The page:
Where The Wild Things Are
I spent most of my life in Los Angeles, so it’s always interesting when – now that I live in New York – I get comments on my “accent” (apparently I didn’t know I had one until I got out here) and general questions about the city. Much to my surprise (and chagrin) a good number of the people I’ve encountered here have this preconceived notion that every woman there has enough foreign objects surgically installed in them to set off an alarm in a department store, the streets are so dangerous that it’s essentially illegal to wear the colors red and blue and that going to the beach on Christmas is as normal as breathing.
They’re right on one aspect: going to the beach in the winter > being stuck in a blizzard in the winter.
The discussion of hip hop music always comes up as well. While the funk-fueled style of gangsta rap still has a place in Los Angeles’ current landscape, the music scene out Left has seen a shift toward something more lyrically dense than gangbang-happy, and has slowly but surely risen in popularity over the last couple years. Artists such as Pac Div, TiRon, U-N-I and the erstwhile Blu have provided a refreshing alternate to the Death Row brand of music that frightened middle America, outsold most pop acts and collided – at times violently – with New York for rap supremacy.
With the jerk era
finally mercifully coming to a close, this neo-alternative sound of West Coast hip hop is getting more attention than ever, so much so that a former Death Row inmate, Dr. Dre, caught wind of it and now wants to work with one such artist, fellow Compton native Kendrick Lamar. Of course most Westerners are frothing at the mouths for a possible Kendrick/Dre collaboration (myself included. It’s a West Coast thing; out-of-towners wouldn’t understand), but the inner skeptic in me wonders if such a thing would prove beneficial in the long run.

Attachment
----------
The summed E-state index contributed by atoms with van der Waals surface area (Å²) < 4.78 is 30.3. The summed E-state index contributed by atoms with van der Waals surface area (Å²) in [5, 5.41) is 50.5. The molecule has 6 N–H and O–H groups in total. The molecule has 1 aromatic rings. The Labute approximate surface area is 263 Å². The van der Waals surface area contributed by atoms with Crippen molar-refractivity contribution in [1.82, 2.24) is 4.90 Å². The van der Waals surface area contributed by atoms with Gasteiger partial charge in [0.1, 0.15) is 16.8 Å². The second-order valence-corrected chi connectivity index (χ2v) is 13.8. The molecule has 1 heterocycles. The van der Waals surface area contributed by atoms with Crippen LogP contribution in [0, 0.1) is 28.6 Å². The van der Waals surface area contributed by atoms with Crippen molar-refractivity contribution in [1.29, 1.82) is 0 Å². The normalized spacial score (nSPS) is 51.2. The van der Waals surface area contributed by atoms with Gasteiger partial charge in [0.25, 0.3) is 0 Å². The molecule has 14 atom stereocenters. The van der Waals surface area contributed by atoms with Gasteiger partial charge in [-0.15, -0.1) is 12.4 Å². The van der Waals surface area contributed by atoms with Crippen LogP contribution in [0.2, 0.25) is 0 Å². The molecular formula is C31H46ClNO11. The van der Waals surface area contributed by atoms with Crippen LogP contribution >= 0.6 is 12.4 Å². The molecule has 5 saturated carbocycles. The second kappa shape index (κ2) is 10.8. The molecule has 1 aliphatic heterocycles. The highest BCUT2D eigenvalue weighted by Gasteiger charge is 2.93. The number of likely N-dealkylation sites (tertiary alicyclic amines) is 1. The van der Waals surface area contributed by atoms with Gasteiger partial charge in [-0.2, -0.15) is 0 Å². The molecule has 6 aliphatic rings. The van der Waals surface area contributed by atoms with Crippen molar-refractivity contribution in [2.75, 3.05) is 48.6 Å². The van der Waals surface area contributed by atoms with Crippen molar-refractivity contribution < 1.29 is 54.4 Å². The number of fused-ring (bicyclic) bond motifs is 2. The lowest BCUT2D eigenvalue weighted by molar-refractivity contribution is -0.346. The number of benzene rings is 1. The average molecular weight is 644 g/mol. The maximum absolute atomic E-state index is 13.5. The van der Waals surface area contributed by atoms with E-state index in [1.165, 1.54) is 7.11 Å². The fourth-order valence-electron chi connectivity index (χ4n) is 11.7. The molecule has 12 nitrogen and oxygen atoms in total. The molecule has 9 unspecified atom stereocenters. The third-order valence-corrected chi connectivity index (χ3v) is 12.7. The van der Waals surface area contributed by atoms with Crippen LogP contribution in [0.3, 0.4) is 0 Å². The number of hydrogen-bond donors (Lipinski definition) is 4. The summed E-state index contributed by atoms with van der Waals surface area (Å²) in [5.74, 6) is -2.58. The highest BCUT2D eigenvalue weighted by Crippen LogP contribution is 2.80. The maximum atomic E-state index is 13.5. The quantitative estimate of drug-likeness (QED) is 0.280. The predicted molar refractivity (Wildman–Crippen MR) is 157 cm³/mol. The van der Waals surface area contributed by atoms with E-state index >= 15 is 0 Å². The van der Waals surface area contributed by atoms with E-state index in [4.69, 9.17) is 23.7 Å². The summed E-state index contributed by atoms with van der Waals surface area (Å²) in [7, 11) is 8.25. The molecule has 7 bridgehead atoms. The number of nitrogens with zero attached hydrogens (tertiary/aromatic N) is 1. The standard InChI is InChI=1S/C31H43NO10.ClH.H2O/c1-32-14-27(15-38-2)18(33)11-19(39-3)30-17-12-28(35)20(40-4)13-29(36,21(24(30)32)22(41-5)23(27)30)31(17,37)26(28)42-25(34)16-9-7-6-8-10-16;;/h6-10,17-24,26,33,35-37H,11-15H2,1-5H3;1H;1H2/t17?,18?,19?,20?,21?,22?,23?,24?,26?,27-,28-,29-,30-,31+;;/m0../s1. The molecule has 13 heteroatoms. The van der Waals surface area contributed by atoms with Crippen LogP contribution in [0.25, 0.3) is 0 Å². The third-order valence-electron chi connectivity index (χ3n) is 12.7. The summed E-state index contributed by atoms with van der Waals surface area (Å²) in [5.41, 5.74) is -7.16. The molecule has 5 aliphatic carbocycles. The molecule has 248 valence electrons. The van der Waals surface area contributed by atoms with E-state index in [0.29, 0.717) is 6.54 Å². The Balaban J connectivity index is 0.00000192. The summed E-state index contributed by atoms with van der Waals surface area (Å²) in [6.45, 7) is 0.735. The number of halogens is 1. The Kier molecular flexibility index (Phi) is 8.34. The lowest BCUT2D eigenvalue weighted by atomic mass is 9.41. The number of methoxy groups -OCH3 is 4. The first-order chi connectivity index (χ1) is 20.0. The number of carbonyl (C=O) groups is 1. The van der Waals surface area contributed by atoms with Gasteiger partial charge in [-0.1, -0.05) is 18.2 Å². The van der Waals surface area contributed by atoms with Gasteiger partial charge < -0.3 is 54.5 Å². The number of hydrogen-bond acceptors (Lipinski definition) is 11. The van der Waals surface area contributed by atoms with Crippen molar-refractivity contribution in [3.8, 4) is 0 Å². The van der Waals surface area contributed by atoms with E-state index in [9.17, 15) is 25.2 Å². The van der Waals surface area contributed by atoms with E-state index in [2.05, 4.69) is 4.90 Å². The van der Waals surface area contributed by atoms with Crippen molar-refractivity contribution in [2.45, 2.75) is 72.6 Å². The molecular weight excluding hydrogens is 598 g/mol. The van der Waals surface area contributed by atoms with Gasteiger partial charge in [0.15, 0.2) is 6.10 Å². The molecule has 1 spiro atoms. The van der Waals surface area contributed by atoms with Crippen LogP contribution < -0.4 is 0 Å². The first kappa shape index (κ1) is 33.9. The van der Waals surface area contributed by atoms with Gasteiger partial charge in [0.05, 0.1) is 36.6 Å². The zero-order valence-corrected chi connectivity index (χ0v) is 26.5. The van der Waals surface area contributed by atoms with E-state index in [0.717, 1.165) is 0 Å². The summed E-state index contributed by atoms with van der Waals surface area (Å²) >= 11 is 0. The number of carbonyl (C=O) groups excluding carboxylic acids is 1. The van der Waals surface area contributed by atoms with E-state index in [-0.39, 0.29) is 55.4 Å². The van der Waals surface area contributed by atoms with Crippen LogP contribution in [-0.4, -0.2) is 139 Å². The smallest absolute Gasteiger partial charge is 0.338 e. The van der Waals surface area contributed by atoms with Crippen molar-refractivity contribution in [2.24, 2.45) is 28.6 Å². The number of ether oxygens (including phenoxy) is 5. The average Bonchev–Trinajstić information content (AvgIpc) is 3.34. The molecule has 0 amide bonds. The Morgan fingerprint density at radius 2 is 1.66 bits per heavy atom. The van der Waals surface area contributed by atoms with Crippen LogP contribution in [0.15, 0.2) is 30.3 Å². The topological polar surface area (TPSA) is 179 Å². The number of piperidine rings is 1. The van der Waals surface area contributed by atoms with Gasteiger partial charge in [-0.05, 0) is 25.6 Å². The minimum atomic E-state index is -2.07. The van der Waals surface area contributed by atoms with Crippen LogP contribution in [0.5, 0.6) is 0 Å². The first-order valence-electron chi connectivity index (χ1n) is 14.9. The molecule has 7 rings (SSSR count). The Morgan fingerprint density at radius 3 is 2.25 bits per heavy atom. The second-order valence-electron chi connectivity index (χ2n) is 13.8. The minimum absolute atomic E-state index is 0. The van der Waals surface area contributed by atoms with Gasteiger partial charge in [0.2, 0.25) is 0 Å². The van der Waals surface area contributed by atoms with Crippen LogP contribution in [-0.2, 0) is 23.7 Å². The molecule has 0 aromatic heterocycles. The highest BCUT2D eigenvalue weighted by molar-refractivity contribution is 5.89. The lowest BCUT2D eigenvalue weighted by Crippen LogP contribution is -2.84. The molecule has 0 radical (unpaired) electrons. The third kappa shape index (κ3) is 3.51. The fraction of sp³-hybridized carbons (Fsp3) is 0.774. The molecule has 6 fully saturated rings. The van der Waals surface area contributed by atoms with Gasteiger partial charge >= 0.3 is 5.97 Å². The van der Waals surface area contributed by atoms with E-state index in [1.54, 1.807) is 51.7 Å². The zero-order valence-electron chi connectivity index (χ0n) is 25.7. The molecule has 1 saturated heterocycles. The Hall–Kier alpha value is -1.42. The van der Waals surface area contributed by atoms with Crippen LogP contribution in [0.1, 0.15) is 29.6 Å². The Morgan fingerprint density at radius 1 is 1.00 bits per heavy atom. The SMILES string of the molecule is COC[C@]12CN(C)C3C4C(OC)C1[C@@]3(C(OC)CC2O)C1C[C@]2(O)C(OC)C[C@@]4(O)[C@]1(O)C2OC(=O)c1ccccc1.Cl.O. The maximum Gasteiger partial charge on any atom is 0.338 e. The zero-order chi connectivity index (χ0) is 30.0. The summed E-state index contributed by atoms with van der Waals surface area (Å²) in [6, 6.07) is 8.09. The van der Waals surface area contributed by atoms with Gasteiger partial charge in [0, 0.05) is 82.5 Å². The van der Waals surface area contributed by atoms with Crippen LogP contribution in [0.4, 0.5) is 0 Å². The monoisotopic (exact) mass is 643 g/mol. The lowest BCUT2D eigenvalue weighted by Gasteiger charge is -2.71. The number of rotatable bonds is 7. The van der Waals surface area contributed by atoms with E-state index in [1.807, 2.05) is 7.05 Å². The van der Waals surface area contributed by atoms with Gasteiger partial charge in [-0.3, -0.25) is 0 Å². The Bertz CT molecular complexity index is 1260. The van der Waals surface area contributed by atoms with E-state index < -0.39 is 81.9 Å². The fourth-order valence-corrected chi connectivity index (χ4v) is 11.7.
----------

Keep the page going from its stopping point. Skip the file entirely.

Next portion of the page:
While the fact that Dre namedropping Kendrick last week, undoubtedly boosting his profile, is enough of a reason to work with him, Kendrick has been putting out great music on a consistent basis and doesn’t necessarily need Dre at the moment, especially given his spotty track record lately. With the good doctor spending more time peddling expensive laptops and headphones, struggling to release Detox in a timely manner, the underwhelming response “Under Pressure” received and his notorious “it won’t come out until its perfected” work ethic, one could assume that if Kendrick was to work with Dre the end result may never even see the light of day at all.
In that case, I think it’d be best for Dr. Dre to finally focus all his remaining energy on Detox and let the new generation continue to build upon the foundation they’ve already planted. But if in fact something concrete does happen let’s hope Dre doesn’t keep it to himself for years the way he did Rakim. And Eve. And Bishop Lamont. And King Tee. And Hittman. You get the point.